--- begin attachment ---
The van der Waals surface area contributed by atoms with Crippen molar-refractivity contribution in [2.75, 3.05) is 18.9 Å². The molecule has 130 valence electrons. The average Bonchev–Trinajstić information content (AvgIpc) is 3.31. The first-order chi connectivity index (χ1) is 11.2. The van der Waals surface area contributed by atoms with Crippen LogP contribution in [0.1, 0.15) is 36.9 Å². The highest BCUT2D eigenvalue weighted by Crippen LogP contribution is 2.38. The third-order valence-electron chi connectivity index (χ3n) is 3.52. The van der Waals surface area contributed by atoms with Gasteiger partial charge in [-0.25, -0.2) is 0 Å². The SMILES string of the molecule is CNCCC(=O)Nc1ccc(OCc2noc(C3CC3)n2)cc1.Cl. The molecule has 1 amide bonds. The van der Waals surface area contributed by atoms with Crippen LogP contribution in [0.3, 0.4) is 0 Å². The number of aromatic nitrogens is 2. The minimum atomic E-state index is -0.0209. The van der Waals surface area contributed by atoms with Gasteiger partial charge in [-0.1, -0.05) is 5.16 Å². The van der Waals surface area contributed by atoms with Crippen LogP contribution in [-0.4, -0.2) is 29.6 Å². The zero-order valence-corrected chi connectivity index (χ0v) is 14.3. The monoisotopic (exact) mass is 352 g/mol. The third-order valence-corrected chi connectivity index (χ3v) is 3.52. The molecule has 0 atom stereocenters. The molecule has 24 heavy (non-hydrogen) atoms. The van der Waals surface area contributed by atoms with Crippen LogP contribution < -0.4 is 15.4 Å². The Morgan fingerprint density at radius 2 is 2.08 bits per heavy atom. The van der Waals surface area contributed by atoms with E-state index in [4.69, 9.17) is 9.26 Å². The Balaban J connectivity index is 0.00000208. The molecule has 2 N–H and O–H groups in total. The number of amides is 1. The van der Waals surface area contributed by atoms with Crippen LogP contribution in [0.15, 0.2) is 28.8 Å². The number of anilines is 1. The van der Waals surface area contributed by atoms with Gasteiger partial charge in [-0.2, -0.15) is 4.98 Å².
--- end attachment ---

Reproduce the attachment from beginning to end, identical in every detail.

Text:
The van der Waals surface area contributed by atoms with Crippen molar-refractivity contribution in [2.75, 3.05) is 18.9 Å². The molecule has 130 valence electrons. The average Bonchev–Trinajstić information content (AvgIpc) is 3.31. The first-order chi connectivity index (χ1) is 11.2. The van der Waals surface area contributed by atoms with Crippen LogP contribution in [0.1, 0.15) is 36.9 Å². The highest BCUT2D eigenvalue weighted by Crippen LogP contribution is 2.38. The third-order valence-electron chi connectivity index (χ3n) is 3.52. The van der Waals surface area contributed by atoms with Gasteiger partial charge in [-0.25, -0.2) is 0 Å². The SMILES string of the molecule is CNCCC(=O)Nc1ccc(OCc2noc(C3CC3)n2)cc1.Cl. The molecule has 1 amide bonds. The van der Waals surface area contributed by atoms with Crippen LogP contribution in [0.3, 0.4) is 0 Å². The number of aromatic nitrogens is 2. The minimum atomic E-state index is -0.0209. The van der Waals surface area contributed by atoms with Gasteiger partial charge in [-0.1, -0.05) is 5.16 Å². The van der Waals surface area contributed by atoms with Crippen LogP contribution in [-0.4, -0.2) is 29.6 Å². The zero-order valence-corrected chi connectivity index (χ0v) is 14.3. The monoisotopic (exact) mass is 352 g/mol. The third-order valence-corrected chi connectivity index (χ3v) is 3.52. The molecule has 0 atom stereocenters. The molecule has 24 heavy (non-hydrogen) atoms. The van der Waals surface area contributed by atoms with Crippen LogP contribution < -0.4 is 15.4 Å². The Morgan fingerprint density at radius 2 is 2.08 bits per heavy atom. The van der Waals surface area contributed by atoms with E-state index in [4.69, 9.17) is 9.26 Å². The Balaban J connectivity index is 0.00000208. The molecule has 2 N–H and O–H groups in total. The number of amides is 1. The van der Waals surface area contributed by atoms with Crippen LogP contribution in [0.15, 0.2) is 28.8 Å². The number of anilines is 1. The van der Waals surface area contributed by atoms with Gasteiger partial charge in [-0.2, -0.15) is 4.98 Å².